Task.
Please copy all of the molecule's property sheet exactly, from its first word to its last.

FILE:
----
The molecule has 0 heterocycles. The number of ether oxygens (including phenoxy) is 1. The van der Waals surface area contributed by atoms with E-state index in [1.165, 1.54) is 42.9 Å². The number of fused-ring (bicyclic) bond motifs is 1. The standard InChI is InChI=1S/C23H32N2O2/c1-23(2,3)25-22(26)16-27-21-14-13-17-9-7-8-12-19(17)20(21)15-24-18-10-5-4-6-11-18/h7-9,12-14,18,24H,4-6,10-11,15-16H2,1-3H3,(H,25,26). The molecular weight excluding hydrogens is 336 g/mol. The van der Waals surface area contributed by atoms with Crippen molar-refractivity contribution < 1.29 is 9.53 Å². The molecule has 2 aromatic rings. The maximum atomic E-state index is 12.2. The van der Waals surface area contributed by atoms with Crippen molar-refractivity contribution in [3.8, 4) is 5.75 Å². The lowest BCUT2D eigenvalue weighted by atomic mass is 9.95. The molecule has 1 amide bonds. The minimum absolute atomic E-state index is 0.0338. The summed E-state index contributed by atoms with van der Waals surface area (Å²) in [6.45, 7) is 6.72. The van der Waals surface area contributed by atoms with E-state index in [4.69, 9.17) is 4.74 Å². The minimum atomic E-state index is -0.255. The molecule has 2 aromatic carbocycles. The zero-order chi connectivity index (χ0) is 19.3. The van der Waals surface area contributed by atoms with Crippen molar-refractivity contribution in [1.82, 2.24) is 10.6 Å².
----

The molecule has 0 heterocycles. The number of ether oxygens (including phenoxy) is 1. The van der Waals surface area contributed by atoms with E-state index in [1.165, 1.54) is 42.9 Å². The number of fused-ring (bicyclic) bond motifs is 1. The standard InChI is InChI=1S/C23H32N2O2/c1-23(2,3)25-22(26)16-27-21-14-13-17-9-7-8-12-19(17)20(21)15-24-18-10-5-4-6-11-18/h7-9,12-14,18,24H,4-6,10-11,15-16H2,1-3H3,(H,25,26). The molecular weight excluding hydrogens is 336 g/mol. The van der Waals surface area contributed by atoms with Crippen molar-refractivity contribution < 1.29 is 9.53 Å². The molecule has 2 aromatic rings. The maximum atomic E-state index is 12.2. The van der Waals surface area contributed by atoms with Crippen molar-refractivity contribution in [3.8, 4) is 5.75 Å². The lowest BCUT2D eigenvalue weighted by atomic mass is 9.95. The molecule has 1 amide bonds. The minimum absolute atomic E-state index is 0.0338. The summed E-state index contributed by atoms with van der Waals surface area (Å²) in [6.45, 7) is 6.72. The van der Waals surface area contributed by atoms with E-state index in [4.69, 9.17) is 4.74 Å². The minimum atomic E-state index is -0.255. The molecule has 2 aromatic carbocycles. The zero-order chi connectivity index (χ0) is 19.3. The van der Waals surface area contributed by atoms with Crippen molar-refractivity contribution in [1.82, 2.24) is 10.6 Å².